Why can't we use calculus in finding the M.L.E. of Uniform(-theta, theta)?

I've understood that we use maximum/minimum of x's as MLE of theta. But no one so far has explained the reason why differentiation won't work. Please explain.

• For the same reason we cannot use calculus for $U(0,\theta)$ and in general, when support of the distribution depends on the parameter of interest. See also math.stackexchange.com/questions/649678/…. – StubbornAtom Oct 6 '18 at 6:54
• MLE derived here. – StubbornAtom Oct 6 '18 at 6:56
• We can use calculus. In elementary math one learns to look at critical points which include the zeros of the first derivative, if they exist, but not restricted to them. – Math-fun Oct 7 '18 at 7:46

Differentiation won't work because the likelihood function, as a function of the parameter $$\theta$$, doesn't achieve its maximum where its derivative is zero.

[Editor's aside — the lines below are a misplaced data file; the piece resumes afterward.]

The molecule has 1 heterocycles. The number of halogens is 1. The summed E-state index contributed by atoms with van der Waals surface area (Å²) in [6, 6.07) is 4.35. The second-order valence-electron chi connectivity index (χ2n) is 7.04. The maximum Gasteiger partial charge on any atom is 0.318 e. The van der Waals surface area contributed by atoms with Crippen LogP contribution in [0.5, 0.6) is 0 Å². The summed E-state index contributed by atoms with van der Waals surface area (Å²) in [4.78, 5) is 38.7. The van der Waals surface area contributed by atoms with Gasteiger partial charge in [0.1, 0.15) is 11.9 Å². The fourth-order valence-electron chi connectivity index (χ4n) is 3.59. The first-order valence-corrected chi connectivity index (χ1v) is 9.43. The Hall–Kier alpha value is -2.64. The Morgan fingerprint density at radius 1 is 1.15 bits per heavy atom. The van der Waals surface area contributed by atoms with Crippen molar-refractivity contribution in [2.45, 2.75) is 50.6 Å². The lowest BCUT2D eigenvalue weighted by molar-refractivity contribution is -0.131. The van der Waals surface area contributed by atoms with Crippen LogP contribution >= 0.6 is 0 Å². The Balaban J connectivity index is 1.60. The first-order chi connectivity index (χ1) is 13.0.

The density function of the Uniform$$[-\theta,\theta]$$ distribution is $$f_\theta(x) =\frac1{2\theta}I(|x|\le\theta)$$ so the likelihood function for a sample $$x_1,x_2,\ldots,x_n$$ is $$L(\theta)=\prod_{i=1}^nf_\theta(x_i)=\frac1{(2\theta)^n}\prod_{i=1}^n I(|x_i|\le\theta) =\frac1{(2\theta)^n}I(\theta \ge\max_i |x_i|).$$ The likelihood is a function of $$\theta$$ which is nonzero on the interval $$I:=[\max_i|x_i|,\infty)$$. Over this interval the function is strictly decreasing, so its derivative is never zero there. Outside of $$I$$ the function is zero so its maximum doesn't occur there. Thus calculus is no help in finding the maximum of $$L$$. On the other hand, since $$L$$ is nonzero and decreasing over $$I$$, it achieves its maximum at the left endpoint of $$I$$: $$\hat\theta:=\max_i |x_i|$$ and this is the MLE of $$\theta$$.